The Hot Desert Sun

Dead Sea Scrolls location in Qumran

Yes it does get hot here in Israel. Today I got to experience some great firsts in my life. The first was to pass by the area known as Qumran. One of my best professors at Duquesne was Dr. Marylin Schaub, her and husband Thomas were on the teams that discovered the scrolls in caves. The Dead Sea Scrolls are a collection of 972 texts consisting of biblical manuscripts from what is now known as the Hebrew Bible and extra-biblical documents found between 1946 and 1956 on the northwest shore of the Dead Sea, from which they derive their name. They were specifically located at Khirbet Qumran in what was then British Mandate Palestine, and since 1947, what has been known as the West Bank. Since the discovery of the Dead Sea Scrolls extensive excavations have taken place in Qumran. Nearly 900 scrolls were discovered. Most were written on parchment and some on papyrus. Cisterns, Jewish ritual baths, and cemeteries have been found, along with a dining or assembly room and debris from an upper story alleged by some to have been a scriptorium as well as pottery kilns and a tower. The scrolls were found in a series of eleven caves around the settlement, some accessible only through the settlement. Some scholars have claimed that the caves were the permanent libraries of the sect, due to the presence of the remains of a shelving system. Other scholars believe that some caves also served as domestic shelters for those living in the area.  So it was a real treat to be in Qumran.


The next location was one that I would have never thought I would visit, Masada. Masada, the ancient fortress built by King Herod the Great atop a lofty natural plateau overlooking the Dead Sea is one of those great locations. The assent can be by the foot path (something that must be in the early day to avoid the heat) or by the cable car.

Looking down the North face

I shot lots of stills, and some video with the Nikon, I did not take the HPX370 to the top. I discovered when I got to the top and was climbing around the top of Masada, I made a wise decision. The heat is almost beyond description. I think I captured the video of the group well, and several still videos including some panoramas. I wanted to “look cool” with my camera on Masada, but looking cool I would not have looked covered in sweat.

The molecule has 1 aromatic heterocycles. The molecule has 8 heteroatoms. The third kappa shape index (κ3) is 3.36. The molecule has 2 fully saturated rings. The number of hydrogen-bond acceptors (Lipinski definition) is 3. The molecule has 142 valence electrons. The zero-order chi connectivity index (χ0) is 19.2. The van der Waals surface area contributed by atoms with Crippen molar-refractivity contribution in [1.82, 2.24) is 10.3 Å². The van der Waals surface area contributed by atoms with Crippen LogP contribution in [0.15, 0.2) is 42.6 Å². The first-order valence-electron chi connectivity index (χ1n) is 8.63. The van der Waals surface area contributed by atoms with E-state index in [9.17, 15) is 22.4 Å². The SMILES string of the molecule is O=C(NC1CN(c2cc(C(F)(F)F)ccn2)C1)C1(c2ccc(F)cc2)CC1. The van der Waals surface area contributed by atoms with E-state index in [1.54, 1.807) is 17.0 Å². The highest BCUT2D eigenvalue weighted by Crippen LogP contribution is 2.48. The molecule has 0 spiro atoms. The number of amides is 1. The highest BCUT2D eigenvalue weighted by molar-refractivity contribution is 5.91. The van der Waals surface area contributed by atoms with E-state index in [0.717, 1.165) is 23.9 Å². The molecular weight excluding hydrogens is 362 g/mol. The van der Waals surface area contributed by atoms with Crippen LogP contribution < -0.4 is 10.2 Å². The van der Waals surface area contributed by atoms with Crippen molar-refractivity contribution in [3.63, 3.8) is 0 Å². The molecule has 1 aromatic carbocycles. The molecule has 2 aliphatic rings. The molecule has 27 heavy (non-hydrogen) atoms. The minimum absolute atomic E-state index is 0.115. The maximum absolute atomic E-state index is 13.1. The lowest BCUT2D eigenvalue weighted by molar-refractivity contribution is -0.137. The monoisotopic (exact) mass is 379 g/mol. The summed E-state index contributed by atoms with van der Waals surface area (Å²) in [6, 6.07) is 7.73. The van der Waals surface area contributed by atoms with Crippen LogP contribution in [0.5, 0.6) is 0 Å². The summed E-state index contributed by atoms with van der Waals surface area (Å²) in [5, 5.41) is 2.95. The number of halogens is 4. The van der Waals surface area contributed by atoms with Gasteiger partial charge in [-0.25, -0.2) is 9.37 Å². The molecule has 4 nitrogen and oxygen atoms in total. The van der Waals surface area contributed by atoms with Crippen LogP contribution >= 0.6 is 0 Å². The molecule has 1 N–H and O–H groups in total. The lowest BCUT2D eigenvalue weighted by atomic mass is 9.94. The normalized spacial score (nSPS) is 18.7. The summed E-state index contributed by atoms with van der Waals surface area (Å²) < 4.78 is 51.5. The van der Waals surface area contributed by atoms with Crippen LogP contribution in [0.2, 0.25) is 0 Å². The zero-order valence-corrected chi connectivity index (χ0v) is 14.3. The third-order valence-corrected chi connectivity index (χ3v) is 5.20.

For those of you who want history, the site preserves a grand first-century Roman villa, the remains of the most complete Roman siege system in the world, and tells the story of the tragic events leading to the last chapter of the Great Revolt of the Jews against the Romans, the last stand of the rebels who became a symbol of the struggle fight for freedom from oppression.


Herod the Great is renowned as the builder of Masada. The plateau’s natural defensive attributes vertical cliffs some 400 meters above the Dead Sea – were not enough for the builder-king, and he fortified the plateau further, with a casemate wall and towers. But he also saw to the site’s creature comforts, building large and small palaces, a bathhouse, storerooms for food and drink and many other amenities. Speaking of water, there is ample water stations and I would advise you to drink lots of water. I think I drank 3 bottles.


The Northern Palace is Masada’s most impressive structure, constructed against the northern cliff-face as if hanging over the abyss. It is built on three rock terraces, each containing grand rooms and supported by gigantic retaining walls to expand their size. I have some pictures here to show the view from the top and from the side.
One note, for those who just can’t do without fast food, there is a McDonalds inside the museum/gift shop, and no I didn’t go for the Masada McDouble.

Salt deposits on the Dead Sea

We had a chance to swim in the Dead Sea. The Dead Sea has no outlet. The high salt content makes any plant and animal life impossible. The high concentration of salt is caused by the high evaporation rate, which has, over the years, led to the build up of salts. The Dead Sea is the lowest place on earth, roughly 1,300 feet below sea level. It is 34 miles long and varies between 11 miles and 2 miles in width. The Sea is 1,400 feet deep.  The area is best known, however, for being the site of the biblical towns of Sodom and Gomorrah. Well those have been the challenges on this trip to Israel. I can say without an assistant this job is tough, especially fro an old guy. Many of the young teachers on this trip have helped carrying the tripod, that made it a little easier however nothing can replace a assistant who is dedicated to this job. The teaches on this trip are here to learn, not to be my assistant, but i do appreciate them.

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